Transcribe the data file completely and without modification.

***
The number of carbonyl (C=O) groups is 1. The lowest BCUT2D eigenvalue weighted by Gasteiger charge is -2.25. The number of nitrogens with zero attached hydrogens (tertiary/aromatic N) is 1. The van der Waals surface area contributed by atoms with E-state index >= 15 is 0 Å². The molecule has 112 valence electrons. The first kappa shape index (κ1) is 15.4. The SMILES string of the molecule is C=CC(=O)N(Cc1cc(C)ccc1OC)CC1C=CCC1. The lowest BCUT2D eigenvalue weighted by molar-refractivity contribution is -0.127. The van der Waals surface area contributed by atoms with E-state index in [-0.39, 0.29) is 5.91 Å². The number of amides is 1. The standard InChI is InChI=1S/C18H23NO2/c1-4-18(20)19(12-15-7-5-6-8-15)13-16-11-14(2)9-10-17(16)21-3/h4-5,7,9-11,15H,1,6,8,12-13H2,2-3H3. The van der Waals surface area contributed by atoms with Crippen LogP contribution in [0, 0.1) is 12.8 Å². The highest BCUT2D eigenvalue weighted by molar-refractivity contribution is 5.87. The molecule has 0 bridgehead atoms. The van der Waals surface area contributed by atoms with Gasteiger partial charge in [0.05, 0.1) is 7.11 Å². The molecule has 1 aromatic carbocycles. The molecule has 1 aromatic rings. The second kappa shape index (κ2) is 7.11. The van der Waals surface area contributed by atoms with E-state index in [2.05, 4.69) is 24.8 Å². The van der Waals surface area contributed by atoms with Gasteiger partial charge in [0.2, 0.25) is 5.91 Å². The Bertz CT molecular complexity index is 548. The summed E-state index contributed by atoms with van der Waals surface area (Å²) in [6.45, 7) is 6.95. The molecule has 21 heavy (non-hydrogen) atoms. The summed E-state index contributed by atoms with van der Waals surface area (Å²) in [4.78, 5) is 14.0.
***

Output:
The number of carbonyl (C=O) groups is 1. The lowest BCUT2D eigenvalue weighted by Gasteiger charge is -2.25. The number of nitrogens with zero attached hydrogens (tertiary/aromatic N) is 1. The van der Waals surface area contributed by atoms with E-state index >= 15 is 0 Å². The molecule has 112 valence electrons. The first kappa shape index (κ1) is 15.4. The SMILES string of the molecule is C=CC(=O)N(Cc1cc(C)ccc1OC)CC1C=CCC1. The lowest BCUT2D eigenvalue weighted by molar-refractivity contribution is -0.127. The van der Waals surface area contributed by atoms with E-state index in [-0.39, 0.29) is 5.91 Å². The number of amides is 1. The standard InChI is InChI=1S/C18H23NO2/c1-4-18(20)19(12-15-7-5-6-8-15)13-16-11-14(2)9-10-17(16)21-3/h4-5,7,9-11,15H,1,6,8,12-13H2,2-3H3. The van der Waals surface area contributed by atoms with Crippen LogP contribution in [0, 0.1) is 12.8 Å². The highest BCUT2D eigenvalue weighted by molar-refractivity contribution is 5.87. The molecule has 0 bridgehead atoms. The van der Waals surface area contributed by atoms with Gasteiger partial charge in [0.05, 0.1) is 7.11 Å². The molecule has 1 aromatic carbocycles. The molecule has 1 aromatic rings. The second kappa shape index (κ2) is 7.11. The van der Waals surface area contributed by atoms with E-state index in [2.05, 4.69) is 24.8 Å². The van der Waals surface area contributed by atoms with Gasteiger partial charge in [0.2, 0.25) is 5.91 Å². The Bertz CT molecular complexity index is 548. The summed E-state index contributed by atoms with van der Waals surface area (Å²) in [6.45, 7) is 6.95. The molecule has 21 heavy (non-hydrogen) atoms. The summed E-state index contributed by atoms with van der Waals surface area (Å²) in [4.78, 5) is 14.0.